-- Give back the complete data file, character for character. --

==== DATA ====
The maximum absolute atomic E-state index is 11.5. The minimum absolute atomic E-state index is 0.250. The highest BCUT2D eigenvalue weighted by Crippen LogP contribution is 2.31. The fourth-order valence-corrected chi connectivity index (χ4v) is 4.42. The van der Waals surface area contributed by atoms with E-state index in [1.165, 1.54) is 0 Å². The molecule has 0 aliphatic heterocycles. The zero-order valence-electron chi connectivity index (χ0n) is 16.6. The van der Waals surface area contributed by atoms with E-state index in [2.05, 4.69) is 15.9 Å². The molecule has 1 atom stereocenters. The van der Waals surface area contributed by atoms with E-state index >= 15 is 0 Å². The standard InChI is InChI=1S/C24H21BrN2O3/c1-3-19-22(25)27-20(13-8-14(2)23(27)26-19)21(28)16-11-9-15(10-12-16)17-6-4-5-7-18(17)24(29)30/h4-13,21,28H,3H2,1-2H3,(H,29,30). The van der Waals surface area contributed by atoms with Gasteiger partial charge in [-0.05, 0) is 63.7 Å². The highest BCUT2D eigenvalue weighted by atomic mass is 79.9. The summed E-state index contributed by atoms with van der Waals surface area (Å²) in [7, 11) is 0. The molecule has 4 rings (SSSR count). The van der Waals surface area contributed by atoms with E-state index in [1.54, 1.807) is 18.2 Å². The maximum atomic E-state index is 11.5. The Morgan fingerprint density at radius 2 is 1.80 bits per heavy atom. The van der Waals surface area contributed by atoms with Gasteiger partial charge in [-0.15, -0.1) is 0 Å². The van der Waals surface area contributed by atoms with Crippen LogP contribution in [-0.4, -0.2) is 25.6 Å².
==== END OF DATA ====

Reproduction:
The maximum absolute atomic E-state index is 11.5. The minimum absolute atomic E-state index is 0.250. The highest BCUT2D eigenvalue weighted by Crippen LogP contribution is 2.31. The fourth-order valence-corrected chi connectivity index (χ4v) is 4.42. The van der Waals surface area contributed by atoms with E-state index in [1.165, 1.54) is 0 Å². The molecule has 0 aliphatic heterocycles. The zero-order valence-electron chi connectivity index (χ0n) is 16.6. The van der Waals surface area contributed by atoms with E-state index in [2.05, 4.69) is 15.9 Å². The molecule has 1 atom stereocenters. The van der Waals surface area contributed by atoms with E-state index >= 15 is 0 Å². The standard InChI is InChI=1S/C24H21BrN2O3/c1-3-19-22(25)27-20(13-8-14(2)23(27)26-19)21(28)16-11-9-15(10-12-16)17-6-4-5-7-18(17)24(29)30/h4-13,21,28H,3H2,1-2H3,(H,29,30). The van der Waals surface area contributed by atoms with Gasteiger partial charge in [-0.05, 0) is 63.7 Å². The highest BCUT2D eigenvalue weighted by atomic mass is 79.9. The summed E-state index contributed by atoms with van der Waals surface area (Å²) in [7, 11) is 0. The molecule has 4 rings (SSSR count). The van der Waals surface area contributed by atoms with E-state index in [1.54, 1.807) is 18.2 Å². The maximum atomic E-state index is 11.5. The Morgan fingerprint density at radius 2 is 1.80 bits per heavy atom. The van der Waals surface area contributed by atoms with Gasteiger partial charge in [-0.15, -0.1) is 0 Å². The van der Waals surface area contributed by atoms with Crippen LogP contribution in [-0.4, -0.2) is 25.6 Å².